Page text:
Robert S. Langer is the David H. Koch Institute Professor at MIT (there are 14 Institute Professors at MIT; being an Institute Professor is the highest honor that can be awarded to a faculty member). Dr. Langer has written more than 1,180 articles. He also has approximately 800 issued and pending patents worldwide. Dr. Langer’s patents have been licensed or sublicensed to more than 250 pharmaceutical, chemical, biotechnology and medical device companies. He is the most cited engineer in history.

He served as a member of the United States Food and Drug Administration’s SCIENCE Board, the FDA’s highest advisory board, from 1995 to 2002 and as its Chairman from 1999 to 2002.

Dr. Langer has received over 250 major awards including the 2006 United States National Medal of Science; the Charles Stark Draper Prize, considered the equivalent of the Nobel Prize for engineers; the 2008 Millennium Prize, the world’s largest technology prize; and the 2012 Priestley Medal, the highest award of the American Chemical Society. He is the also the only engineer to receive the Gairdner Foundation International Award; 72 recipients of this award have subsequently received a Nobel Prize. Among numerous other awards Langer has received are the Dickson Prize for Science (2002), Heinz Award for Technology, Economy and Employment (2003), the Harvey Prize (2003), the John Fritz Award (2003) (given previously to inventors such as Thomas Edison and Orville Wright), the General Motors Kettering Prize for Cancer Research (2004), the Dan David Prize in Materials Science (2005), the Albany Medical Center Prize in Medicine and Biomedical Research (2005), the largest prize in the U.S. for medical research, induction into the National Inventors Hall of Fame (2006), the Max Planck Research Award (2008) and the Prince of Asturias Award for Technical and Scientific Research (2008). In 1998, he received the Lemelson-MIT prize, the world’s largest prize for invention for being “one of history’s most prolific inventors in medicine.” In 1989 Dr. Langer was elected to the Institute of Medicine of the National Academy of Sciences, and in 1992 he was elected to both the National Academy of Engineering and to the National Academy of Sciences. He is one of very few people ever elected to all three United States National Academies and the youngest in history (at age 43) to ever receive this distinction.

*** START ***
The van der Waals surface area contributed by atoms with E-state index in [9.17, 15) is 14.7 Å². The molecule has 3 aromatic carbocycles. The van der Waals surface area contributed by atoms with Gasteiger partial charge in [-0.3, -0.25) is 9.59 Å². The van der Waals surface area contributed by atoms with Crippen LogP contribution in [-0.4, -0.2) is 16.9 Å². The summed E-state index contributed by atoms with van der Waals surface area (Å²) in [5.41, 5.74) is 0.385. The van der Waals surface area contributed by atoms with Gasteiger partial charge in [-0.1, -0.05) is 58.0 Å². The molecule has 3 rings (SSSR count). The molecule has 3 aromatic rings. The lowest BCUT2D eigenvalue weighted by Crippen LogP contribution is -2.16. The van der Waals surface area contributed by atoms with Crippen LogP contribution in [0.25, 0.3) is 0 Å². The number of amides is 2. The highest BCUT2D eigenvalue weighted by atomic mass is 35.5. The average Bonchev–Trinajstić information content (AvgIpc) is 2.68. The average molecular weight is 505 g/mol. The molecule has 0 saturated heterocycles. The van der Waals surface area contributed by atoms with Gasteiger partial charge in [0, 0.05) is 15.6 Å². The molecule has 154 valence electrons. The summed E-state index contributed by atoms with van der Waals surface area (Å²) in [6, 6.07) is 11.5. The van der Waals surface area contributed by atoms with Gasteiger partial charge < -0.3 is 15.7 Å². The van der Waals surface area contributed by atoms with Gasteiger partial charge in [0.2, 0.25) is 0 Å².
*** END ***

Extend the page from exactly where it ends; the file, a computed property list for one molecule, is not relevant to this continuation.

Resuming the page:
Sander G. Mills, Ph.D.
Senior Consultant in Medicinal Chemistry and Drug Discovery



Sander G. Mills, Ph.D. is a senior level consultant in medicinal chemistry and drug discovery. After completing his Ph.D. in physical organic chemistry in Professor Peter Beak’s laboratory at the University of Illinois at Urbana/Champaign, he joined the laboratory of Professor Clayton Heathcock at the University of California, Berkeley as an NIH Postdoctoral Fellow, exploring total syntheses of novel alkaloids. From Berkeley he joined the Merck Research Laboratories in Rahway, New Jersey. During a nearly three decade career in this organization, Dr. Mills took on a number of senior level roles, including Head of Rahway Medicinal Chemistry, Head of Global Chemistry, and Vice President and Head of Process Chemistry. His research at Merck was wide-ranging, dealing with the design and synthesis of small molecules to treat asthma, pain, HIV infection, autoimmune diseases, and CNS disorders. Dr. Mills was part of the team that discovered EMEND®, a substance P antagonist for the prevention of chemotherapy-induced nausea and vomiting. He and his group also identified IVEMEND®, a water-soluble prodrug of EMEND® for parenteral administration. Dr. Mills has been an author or co-author on more than 90 papers in professional journals on drug design, synthetic organic chemistry and the biology of medicinally active substances. He has also been an inventor or co-inventor on eighty U.S. patents covering an array of drug candidates and synthetic methods.


Ralph Weissleder, M.D., Ph.D.
Thrall Professor of Radiology and Professor of Systems Biology, Harvard Medical School (HMS)



Dr. Weissleder is a Professor at Harvard Medical School, Director of the Center for Systems Biology at Massachusetts General Hospital (MGH), and Attending Clinician (Interventional Radiology) at MGH. Dr. Weissleder is also a member of the Department of Systems Biology at HMS and the Harvard Cancer Center. Dr. Weissleder’s research interests include the development of novel high resolution molecular imaging systems, tools for early disease detection, new and more advanced nanomaterials for imaging, and modeling methods for systems analysis. Increasingly, his work has been focused on reconciling the gap that exists between traditional cell biology and human biology. His work on imaging, nanomaterials and miniaturized chips has led to a number of new technologies and advanced clinical trials. Dr. Weissleder is currently the principal investigator of several National Institute of Health grants and consortia. He has published over 800 publications in peer reviewed journals and has authored several textbooks. He has received the J. Taylor International Prize in Medicine, the Millennium Pharmaceuticals Innovator Award, the Society for Molecular Imaging Lifetime Achievement Award and is a member of the German National Academy of Sciences (Leopoldina) and of the US National Academies of Medicine.